The memories of the Rwandan 1994 genocide, still lingers in the mind of the world; a memory, although, over 25 years, is still fresh, as ever.
The east African nation suffered an ethnic cleansing that almost wiped out the Tutsi minority tribe of the country.
Rwanda has grown out of this predicament and has shied away, in contrast, from what could have been an irrecoverable loss; a pointer to its ability to break into the world of economic development and technological innovation.
Against all odds in 2019, Rwanda found itself among the best 10 countries that foreign investors could consider and not just that, the country announced in 2017, it would launch its first ever satellite to be amongst the ranks of few African countries, (not more than 10 countries), that have done so.
February, 2019, the country fulfilled its long-term space program, when it launched its first satellite into space.
The beauty of the Rwandan satellite launch is the impact it poses to the country’s educational system. All remote schools would get an automatic connection to the internet!
Many schools in the rural, or, remote parts of Rwanda, lacks motor-able road networks and sufficient electricity; a result which has seen those parts experiencing difficulty in acquiring internet connectivity.
In a swift initiative to address this challenge, the Rwandan government and a UK-based company, OneWeb, launched the first ever Rwandan satellite that will connect remote schools, to the internet.
The Rwandan satellite is named ‘Icyerekezo’, which represents the commitment of the country in building local capacity, to serve the space industry and to inspire young Rwandans, for the inevitable takeover of technological innovation across the globe.
The Rwandan Ministry of Information Telecommunication Technology and Innovation, stressed the country’s choice, to commit investment in space technologies, as it is a broader mission to bridge the digital divide, by providing equal digital opportunities, to rural and remote communities.
It should, also, be noted that, the satellite was “christened” by Nkombo students, from the rural remote schools and according to them, this depicts their commitment to Science, Technology, Engineering, and Mathematics, (STEM).
The remote community will also have access to access Government online services and provide access to global educational content, to students and educators.
Nigeria, on the other hand launched its National Space and Research Development Agency, (NASRDA), in August, 2001, with a primary objective of establishing a fundamental policy, for the development of Space, Science and Technology.
The agency also laid out its scope, which includes:
- A understanding of how the universe works and its impact on the world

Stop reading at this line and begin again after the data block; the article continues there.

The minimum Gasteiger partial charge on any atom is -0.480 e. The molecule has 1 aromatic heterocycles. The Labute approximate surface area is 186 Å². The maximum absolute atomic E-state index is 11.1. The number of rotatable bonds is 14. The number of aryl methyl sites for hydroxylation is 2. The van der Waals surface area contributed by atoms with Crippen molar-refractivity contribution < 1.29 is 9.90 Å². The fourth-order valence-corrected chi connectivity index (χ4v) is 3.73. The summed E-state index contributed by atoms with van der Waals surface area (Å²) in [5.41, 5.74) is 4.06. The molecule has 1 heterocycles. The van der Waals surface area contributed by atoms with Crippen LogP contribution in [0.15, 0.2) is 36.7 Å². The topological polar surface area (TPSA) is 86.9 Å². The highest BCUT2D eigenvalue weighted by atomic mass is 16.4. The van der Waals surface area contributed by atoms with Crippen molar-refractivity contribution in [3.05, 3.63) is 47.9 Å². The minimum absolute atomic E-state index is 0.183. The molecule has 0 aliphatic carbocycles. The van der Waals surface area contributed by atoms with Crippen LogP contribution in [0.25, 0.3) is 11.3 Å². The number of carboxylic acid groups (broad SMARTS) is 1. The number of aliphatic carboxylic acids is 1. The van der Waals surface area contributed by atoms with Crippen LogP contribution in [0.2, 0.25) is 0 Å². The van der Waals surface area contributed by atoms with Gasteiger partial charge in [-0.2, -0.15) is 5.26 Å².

- Understanding and management of our environmental and natural resources
- Understanding weather science, to facilitate effective environmental management
- Communication and IT, to provide reliable telecommunications services
- Defence and security
Clearly, from the scope stated above, Nigeria Space Agency did not set out to offer internet connectivity services to remote schools, just like Rwanda has done, nevertheless, we can still ask questions from these scope.
Nigeria has, so far, launched 5 satellites into space, ( NigeriaSat-1, NigeriaSat-2, NigeriaSat-x, NigeriaComSat & NigeriaComSat1R)
NigeriaSat-1, the first that was launched into space in 2003, had its purpose, which includes:
- Desertification control in the north
- Demographic planning
- Meningitis detection
- Conflict resolution and border dispute
- Enhancing the technology needed, to bring distance learning education, to all parts of Nigeria
It appears that, the country has not made any significant progress from its 2003 objective, even, down to the one that concerns education.
If the Nigerian government was true to its space technology program, we should not be asking too many questions on issues surrounding conflict resolution, security challenges and access to education.
Nigeria is such a vast expanse of land mass that, satellites can ultimately assist us to deliver unhindered services to its teeming population, in various fields, based on the scopes stated.
If Rwanda can set to leverage technology in implementing such processes, what do we say about Nigeria?
We should not just jump into the fray of shooting satellites into space, just for the fun of it, but do so, with all sense of urgency, at addressing critical issues, like access to affordable internet for education, as was done in Rwanda and many other critical issues affecting us, as a nation.
Featured Image: allafrica
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